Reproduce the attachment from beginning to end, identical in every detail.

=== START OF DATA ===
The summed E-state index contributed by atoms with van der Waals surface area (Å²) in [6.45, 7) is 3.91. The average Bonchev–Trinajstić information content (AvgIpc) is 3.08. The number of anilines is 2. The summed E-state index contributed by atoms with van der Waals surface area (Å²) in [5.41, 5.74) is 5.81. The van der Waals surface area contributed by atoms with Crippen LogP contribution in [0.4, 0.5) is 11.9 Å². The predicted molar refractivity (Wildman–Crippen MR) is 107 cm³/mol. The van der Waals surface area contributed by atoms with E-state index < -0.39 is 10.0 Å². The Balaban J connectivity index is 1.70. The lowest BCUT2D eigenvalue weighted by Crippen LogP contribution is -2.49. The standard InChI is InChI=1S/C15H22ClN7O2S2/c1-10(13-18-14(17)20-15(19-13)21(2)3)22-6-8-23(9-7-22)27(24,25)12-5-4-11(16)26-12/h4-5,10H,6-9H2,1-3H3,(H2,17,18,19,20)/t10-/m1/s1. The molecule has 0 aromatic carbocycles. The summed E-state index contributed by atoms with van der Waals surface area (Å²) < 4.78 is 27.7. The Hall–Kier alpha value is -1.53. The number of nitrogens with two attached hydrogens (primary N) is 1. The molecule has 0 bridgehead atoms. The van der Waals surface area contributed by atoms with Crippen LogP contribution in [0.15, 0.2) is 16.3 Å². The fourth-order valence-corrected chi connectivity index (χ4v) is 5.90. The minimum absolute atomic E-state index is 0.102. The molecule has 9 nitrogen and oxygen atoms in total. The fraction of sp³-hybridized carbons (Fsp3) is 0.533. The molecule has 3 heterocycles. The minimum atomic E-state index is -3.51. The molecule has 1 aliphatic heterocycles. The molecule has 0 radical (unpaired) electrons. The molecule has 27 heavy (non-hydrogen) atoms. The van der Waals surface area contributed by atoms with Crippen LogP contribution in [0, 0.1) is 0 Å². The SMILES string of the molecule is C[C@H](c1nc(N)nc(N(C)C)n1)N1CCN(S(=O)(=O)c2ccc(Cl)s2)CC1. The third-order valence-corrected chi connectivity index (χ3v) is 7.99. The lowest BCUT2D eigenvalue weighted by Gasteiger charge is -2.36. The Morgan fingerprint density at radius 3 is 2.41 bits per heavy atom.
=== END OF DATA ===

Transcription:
The summed E-state index contributed by atoms with van der Waals surface area (Å²) in [6.45, 7) is 3.91. The average Bonchev–Trinajstić information content (AvgIpc) is 3.08. The number of anilines is 2. The summed E-state index contributed by atoms with van der Waals surface area (Å²) in [5.41, 5.74) is 5.81. The van der Waals surface area contributed by atoms with Crippen LogP contribution in [0.4, 0.5) is 11.9 Å². The predicted molar refractivity (Wildman–Crippen MR) is 107 cm³/mol. The van der Waals surface area contributed by atoms with E-state index < -0.39 is 10.0 Å². The Balaban J connectivity index is 1.70. The lowest BCUT2D eigenvalue weighted by Crippen LogP contribution is -2.49. The standard InChI is InChI=1S/C15H22ClN7O2S2/c1-10(13-18-14(17)20-15(19-13)21(2)3)22-6-8-23(9-7-22)27(24,25)12-5-4-11(16)26-12/h4-5,10H,6-9H2,1-3H3,(H2,17,18,19,20)/t10-/m1/s1. The molecule has 0 aromatic carbocycles. The summed E-state index contributed by atoms with van der Waals surface area (Å²) < 4.78 is 27.7. The Hall–Kier alpha value is -1.53. The number of nitrogens with two attached hydrogens (primary N) is 1. The molecule has 0 bridgehead atoms. The van der Waals surface area contributed by atoms with Crippen LogP contribution in [0.15, 0.2) is 16.3 Å². The fourth-order valence-corrected chi connectivity index (χ4v) is 5.90. The minimum absolute atomic E-state index is 0.102. The molecule has 9 nitrogen and oxygen atoms in total. The fraction of sp³-hybridized carbons (Fsp3) is 0.533. The molecule has 3 heterocycles. The minimum atomic E-state index is -3.51. The molecule has 1 aliphatic heterocycles. The molecule has 0 radical (unpaired) electrons. The molecule has 27 heavy (non-hydrogen) atoms. The van der Waals surface area contributed by atoms with Crippen LogP contribution in [0, 0.1) is 0 Å². The SMILES string of the molecule is C[C@H](c1nc(N)nc(N(C)C)n1)N1CCN(S(=O)(=O)c2ccc(Cl)s2)CC1. The third-order valence-corrected chi connectivity index (χ3v) is 7.99. The lowest BCUT2D eigenvalue weighted by Gasteiger charge is -2.36. The Morgan fingerprint density at radius 3 is 2.41 bits per heavy atom.